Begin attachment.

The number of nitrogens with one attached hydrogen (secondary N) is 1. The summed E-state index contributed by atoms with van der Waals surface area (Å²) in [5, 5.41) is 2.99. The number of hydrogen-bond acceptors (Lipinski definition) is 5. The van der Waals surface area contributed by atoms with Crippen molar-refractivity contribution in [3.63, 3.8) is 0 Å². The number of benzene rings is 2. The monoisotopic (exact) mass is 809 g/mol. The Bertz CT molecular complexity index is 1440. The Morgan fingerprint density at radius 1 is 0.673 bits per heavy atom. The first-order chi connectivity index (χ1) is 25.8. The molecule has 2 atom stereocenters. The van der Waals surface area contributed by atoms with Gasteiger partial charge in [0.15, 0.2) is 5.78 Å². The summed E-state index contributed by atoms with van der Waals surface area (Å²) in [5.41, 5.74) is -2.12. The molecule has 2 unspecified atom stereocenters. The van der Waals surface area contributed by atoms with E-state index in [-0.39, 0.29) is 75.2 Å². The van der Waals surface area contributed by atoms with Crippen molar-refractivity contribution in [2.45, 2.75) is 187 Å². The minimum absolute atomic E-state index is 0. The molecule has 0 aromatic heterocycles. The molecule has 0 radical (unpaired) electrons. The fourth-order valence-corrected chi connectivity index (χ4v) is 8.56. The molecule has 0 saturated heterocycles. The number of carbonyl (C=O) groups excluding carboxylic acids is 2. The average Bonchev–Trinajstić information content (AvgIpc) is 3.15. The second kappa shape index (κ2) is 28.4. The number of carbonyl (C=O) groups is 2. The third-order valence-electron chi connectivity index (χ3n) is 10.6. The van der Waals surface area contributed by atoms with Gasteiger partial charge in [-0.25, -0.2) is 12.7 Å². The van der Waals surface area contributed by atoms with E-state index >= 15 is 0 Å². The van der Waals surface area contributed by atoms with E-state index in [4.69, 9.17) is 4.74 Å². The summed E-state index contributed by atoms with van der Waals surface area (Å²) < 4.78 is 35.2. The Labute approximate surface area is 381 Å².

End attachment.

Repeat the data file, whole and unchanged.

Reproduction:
The number of nitrogens with one attached hydrogen (secondary N) is 1. The summed E-state index contributed by atoms with van der Waals surface area (Å²) in [5, 5.41) is 2.99. The number of hydrogen-bond acceptors (Lipinski definition) is 5. The van der Waals surface area contributed by atoms with Crippen molar-refractivity contribution in [3.63, 3.8) is 0 Å². The number of benzene rings is 2. The monoisotopic (exact) mass is 809 g/mol. The Bertz CT molecular complexity index is 1440. The Morgan fingerprint density at radius 1 is 0.673 bits per heavy atom. The first-order chi connectivity index (χ1) is 25.8. The molecule has 2 atom stereocenters. The van der Waals surface area contributed by atoms with Gasteiger partial charge in [0.15, 0.2) is 5.78 Å². The summed E-state index contributed by atoms with van der Waals surface area (Å²) in [5.41, 5.74) is -2.12. The molecule has 2 unspecified atom stereocenters. The van der Waals surface area contributed by atoms with E-state index in [-0.39, 0.29) is 75.2 Å². The van der Waals surface area contributed by atoms with Crippen molar-refractivity contribution in [2.45, 2.75) is 187 Å². The minimum absolute atomic E-state index is 0. The molecule has 0 aromatic heterocycles. The molecule has 0 radical (unpaired) electrons. The fourth-order valence-corrected chi connectivity index (χ4v) is 8.56. The molecule has 0 saturated heterocycles. The number of carbonyl (C=O) groups excluding carboxylic acids is 2. The average Bonchev–Trinajstić information content (AvgIpc) is 3.15. The second kappa shape index (κ2) is 28.4. The number of carbonyl (C=O) groups is 2. The third-order valence-electron chi connectivity index (χ3n) is 10.6. The van der Waals surface area contributed by atoms with Gasteiger partial charge in [-0.25, -0.2) is 12.7 Å². The van der Waals surface area contributed by atoms with E-state index >= 15 is 0 Å². The van der Waals surface area contributed by atoms with E-state index in [4.69, 9.17) is 4.74 Å². The summed E-state index contributed by atoms with van der Waals surface area (Å²) < 4.78 is 35.2. The Labute approximate surface area is 381 Å².